• Journal of Accounting Research, 61: 1633-1698. 2023
    • AbstractWe study the role of a relatively new type of external firm monitor, an on-site government-appointed Corporate Monitor, and assess whether such appointments reduce firms' propensity to violate laws. Using a sample of deferred and non-prosecution agreements, we first document the determinants of Monitor-appointment. We find firms that voluntarily disclose wrongdoing and have more independent directors are less likely to have Corporate Monitors, whereas those with more severe infractions, mandated board changes, and increased cooperation requirements are more likely to have Monitors. We find such appointments are associated with an 18% - 25% reduction in violations while the Monitor is on site, however, the effect does not persist after the Monitorship ends. Using a semi-supervised machine learning method to measure changes in firms' ethics and compliance norms, we find that the reduction in violations is associated with changes in ethics and compliance that also do not persist. Finally, we document that firms under Monitorship experience a persistent reduction in innovation, highlighting a previously unexplored cost of these interventions. Overall, our results suggest that, although Corporate Monitors on site are associated with fewer violations, Monitors are less successful in changing firms' long-term behavior.
    • 2022-2023 recipient of the Glen McLaughlin Prize for Research in Accounting Ethics from the Steed School of Accounting (University of Oklahoma)
    • Media mentions:

Working Papers:

    • AbstractI study the impact of the U.S. Department of Justice’s self-reporting policy for the Foreign Corrupt Practices Act (FCPA) on cross-border investment. I find that the establishment of a policy which rewards firms for self-reporting corruption violations reduces the likelihood that FCPA-exposed acquirers engage in high-risk mergers and acquisitions. These results are more pronounced for larger acquirers, who face relatively higher penalties for FCPA violations. Consistent with firms perceiving the self-reporting policy as an increase in expected enforcement costs, I find that FCPA-exposed firms seek forms of cross-border investment where uncertainty regarding pre-existing misconduct is reduced to zero: establishing new subsidiaries. In deal-level analyses, I document additional uncertainty-reducing measures that FCPA-exposed firms take within high-risk deals during the self-reporting regime. FCPA-exposed firms increase the length of due diligence on high-risk targets, and this increase does not appear to be due to acquirers choosing relatively riskier target firms. Taken together, my findings suggest that self-reporting policies designed to curb misconduct can lead to reduced risk-taking in cross-border investments.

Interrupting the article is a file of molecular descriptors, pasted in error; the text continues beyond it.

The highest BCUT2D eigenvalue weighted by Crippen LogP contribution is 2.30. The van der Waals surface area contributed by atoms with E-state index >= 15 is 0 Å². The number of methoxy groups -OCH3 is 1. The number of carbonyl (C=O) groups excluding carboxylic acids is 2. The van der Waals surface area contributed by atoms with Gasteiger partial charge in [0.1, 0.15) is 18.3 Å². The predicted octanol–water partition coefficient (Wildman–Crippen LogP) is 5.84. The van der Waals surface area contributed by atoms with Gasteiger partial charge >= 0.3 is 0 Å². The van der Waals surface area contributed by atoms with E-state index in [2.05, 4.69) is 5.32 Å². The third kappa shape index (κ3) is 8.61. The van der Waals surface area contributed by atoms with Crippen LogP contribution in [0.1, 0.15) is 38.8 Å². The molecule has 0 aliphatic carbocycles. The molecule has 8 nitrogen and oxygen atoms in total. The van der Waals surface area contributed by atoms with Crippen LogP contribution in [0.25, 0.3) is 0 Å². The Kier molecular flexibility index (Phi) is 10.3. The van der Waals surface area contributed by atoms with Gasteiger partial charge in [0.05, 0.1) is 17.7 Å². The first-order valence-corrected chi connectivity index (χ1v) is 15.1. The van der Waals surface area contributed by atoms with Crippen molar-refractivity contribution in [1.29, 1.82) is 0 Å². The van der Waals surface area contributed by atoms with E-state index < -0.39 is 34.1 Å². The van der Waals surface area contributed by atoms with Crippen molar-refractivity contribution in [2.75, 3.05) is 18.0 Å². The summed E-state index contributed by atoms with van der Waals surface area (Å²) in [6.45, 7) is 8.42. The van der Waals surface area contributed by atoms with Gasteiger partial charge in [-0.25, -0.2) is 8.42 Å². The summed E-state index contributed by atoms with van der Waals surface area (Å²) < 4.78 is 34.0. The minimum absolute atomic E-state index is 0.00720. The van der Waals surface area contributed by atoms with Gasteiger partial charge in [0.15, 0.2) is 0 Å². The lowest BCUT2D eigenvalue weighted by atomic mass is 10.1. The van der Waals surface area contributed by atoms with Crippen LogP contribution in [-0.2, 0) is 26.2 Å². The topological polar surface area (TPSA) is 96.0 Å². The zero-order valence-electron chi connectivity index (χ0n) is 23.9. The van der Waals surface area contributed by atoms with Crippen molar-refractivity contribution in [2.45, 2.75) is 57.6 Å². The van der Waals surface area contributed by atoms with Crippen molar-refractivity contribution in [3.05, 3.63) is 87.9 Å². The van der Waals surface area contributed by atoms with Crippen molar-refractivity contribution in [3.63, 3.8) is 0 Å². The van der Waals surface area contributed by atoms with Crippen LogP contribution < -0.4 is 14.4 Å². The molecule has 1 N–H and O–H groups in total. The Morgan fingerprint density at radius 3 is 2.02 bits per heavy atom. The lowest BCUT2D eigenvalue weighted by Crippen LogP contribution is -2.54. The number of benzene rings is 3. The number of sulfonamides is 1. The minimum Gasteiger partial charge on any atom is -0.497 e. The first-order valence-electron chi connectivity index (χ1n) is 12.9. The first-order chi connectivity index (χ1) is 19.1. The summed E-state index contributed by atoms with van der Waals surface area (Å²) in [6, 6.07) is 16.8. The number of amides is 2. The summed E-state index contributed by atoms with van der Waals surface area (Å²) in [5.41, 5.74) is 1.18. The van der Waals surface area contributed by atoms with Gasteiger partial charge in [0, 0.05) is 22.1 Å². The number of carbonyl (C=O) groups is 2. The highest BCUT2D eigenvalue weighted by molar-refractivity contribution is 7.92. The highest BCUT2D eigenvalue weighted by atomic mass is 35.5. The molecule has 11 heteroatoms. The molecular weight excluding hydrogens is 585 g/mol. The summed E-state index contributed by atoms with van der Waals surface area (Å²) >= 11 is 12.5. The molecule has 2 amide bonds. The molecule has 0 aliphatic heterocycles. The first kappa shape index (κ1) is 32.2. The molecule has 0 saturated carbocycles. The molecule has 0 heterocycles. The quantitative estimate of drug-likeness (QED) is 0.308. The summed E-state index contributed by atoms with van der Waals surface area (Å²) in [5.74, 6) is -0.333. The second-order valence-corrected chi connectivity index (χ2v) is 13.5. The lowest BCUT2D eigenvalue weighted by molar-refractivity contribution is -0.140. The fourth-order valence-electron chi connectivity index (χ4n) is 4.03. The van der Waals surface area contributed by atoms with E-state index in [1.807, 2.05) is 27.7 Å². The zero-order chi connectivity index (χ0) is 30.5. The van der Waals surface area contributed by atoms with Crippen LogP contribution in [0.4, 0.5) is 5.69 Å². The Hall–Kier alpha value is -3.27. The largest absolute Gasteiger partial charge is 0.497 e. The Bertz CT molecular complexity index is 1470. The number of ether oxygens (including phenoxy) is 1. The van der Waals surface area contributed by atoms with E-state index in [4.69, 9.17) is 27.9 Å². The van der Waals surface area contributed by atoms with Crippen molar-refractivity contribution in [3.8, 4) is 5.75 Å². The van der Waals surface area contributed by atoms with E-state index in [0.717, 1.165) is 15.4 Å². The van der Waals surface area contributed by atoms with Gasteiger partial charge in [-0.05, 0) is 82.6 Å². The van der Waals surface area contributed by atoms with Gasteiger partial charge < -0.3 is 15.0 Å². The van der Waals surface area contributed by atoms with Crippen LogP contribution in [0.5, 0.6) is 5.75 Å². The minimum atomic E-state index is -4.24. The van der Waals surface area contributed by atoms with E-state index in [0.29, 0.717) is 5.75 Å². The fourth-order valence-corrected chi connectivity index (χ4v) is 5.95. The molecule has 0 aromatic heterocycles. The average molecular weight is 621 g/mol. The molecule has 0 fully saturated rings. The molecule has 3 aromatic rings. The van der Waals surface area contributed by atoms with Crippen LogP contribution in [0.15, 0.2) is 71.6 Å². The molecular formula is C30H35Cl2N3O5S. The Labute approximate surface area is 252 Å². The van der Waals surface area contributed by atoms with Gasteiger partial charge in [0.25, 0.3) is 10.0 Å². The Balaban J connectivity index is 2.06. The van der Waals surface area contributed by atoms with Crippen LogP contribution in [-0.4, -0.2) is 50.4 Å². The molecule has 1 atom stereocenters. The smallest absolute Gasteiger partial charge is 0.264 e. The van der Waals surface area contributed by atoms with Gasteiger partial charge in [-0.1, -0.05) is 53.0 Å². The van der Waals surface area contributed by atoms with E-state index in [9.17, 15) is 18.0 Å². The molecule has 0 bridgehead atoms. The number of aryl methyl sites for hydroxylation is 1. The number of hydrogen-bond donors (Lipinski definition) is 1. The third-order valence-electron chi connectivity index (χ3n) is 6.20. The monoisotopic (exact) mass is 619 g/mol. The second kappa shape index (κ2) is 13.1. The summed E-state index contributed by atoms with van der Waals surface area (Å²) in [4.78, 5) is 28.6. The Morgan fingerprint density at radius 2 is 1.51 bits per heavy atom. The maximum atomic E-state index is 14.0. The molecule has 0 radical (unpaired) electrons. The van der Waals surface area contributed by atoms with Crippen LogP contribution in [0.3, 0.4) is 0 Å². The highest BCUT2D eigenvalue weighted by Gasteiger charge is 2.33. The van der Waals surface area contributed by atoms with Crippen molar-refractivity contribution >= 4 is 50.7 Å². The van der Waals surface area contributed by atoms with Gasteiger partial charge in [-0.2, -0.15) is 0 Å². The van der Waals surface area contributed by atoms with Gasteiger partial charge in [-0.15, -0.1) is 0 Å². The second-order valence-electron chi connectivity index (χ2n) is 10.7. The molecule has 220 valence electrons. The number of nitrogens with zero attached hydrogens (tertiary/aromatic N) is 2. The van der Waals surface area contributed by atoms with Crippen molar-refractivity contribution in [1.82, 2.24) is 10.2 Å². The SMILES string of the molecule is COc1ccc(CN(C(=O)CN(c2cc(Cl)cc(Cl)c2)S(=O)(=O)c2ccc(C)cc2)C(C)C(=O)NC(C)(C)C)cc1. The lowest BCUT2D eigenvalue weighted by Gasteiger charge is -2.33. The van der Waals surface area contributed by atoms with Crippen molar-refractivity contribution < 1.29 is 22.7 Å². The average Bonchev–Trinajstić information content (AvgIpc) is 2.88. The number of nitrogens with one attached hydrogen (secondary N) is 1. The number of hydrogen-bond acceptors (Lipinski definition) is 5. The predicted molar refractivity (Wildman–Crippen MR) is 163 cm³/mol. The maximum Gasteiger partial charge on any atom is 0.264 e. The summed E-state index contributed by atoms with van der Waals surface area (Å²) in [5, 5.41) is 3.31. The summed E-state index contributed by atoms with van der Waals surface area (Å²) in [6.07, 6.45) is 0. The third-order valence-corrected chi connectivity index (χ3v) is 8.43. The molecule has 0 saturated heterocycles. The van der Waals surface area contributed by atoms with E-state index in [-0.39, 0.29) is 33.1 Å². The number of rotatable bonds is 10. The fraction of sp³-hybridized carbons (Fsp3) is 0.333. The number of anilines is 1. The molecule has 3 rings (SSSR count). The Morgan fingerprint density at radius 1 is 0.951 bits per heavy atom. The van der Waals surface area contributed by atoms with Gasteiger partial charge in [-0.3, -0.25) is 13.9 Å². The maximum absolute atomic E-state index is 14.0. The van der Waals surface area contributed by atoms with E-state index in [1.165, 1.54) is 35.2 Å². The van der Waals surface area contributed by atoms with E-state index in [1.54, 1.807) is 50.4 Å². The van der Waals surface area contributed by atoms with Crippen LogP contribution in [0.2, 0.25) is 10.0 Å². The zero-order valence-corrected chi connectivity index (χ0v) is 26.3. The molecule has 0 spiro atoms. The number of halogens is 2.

• Job market paper
    • Draft available upon request
    • AbstractI evaluate the extent to which firms copy FASB-provided language in initial narrative disclosures upon adoption of new accounting standards. Specifically, I use the adoption of ASC 842 and relevant disclosures to gauge how prevalent copying FASB-provided language is, as well as, the determinants of using this repetitive language. Using three measures of copying, I find that the median (mean) lease disclosure uses “tetragrams” found in ASC 842 requirements in 21.1% (21.9%) of its sentences. Moreover, I find that the median (mean) lease disclosure has a cosine similarity score with a FASB-provided example disclosure of 69.4% (67.5%). In response to SEC fears that these types of repetition create boilerplate disclosures, I evaluate market outcomes associated with varying degrees of copying. I find that my copying measures have no significant relation with the proxies for information asymmetry or information processing costs. When interacting the copying measures with an indicator for high leasing intensity, I find that for firms with high leasing intensity, a one-standard deviation increase in copying ASC 842 requirements is associated with a 0.74 day reduction in median analyst revision time. On balance, these findings suggest that copying FASB-provided language can beneficial to financial statement users when done properly.
    • Solo-authored, based on Second-Year Paper
    • Draft available upon request

Research in Progress: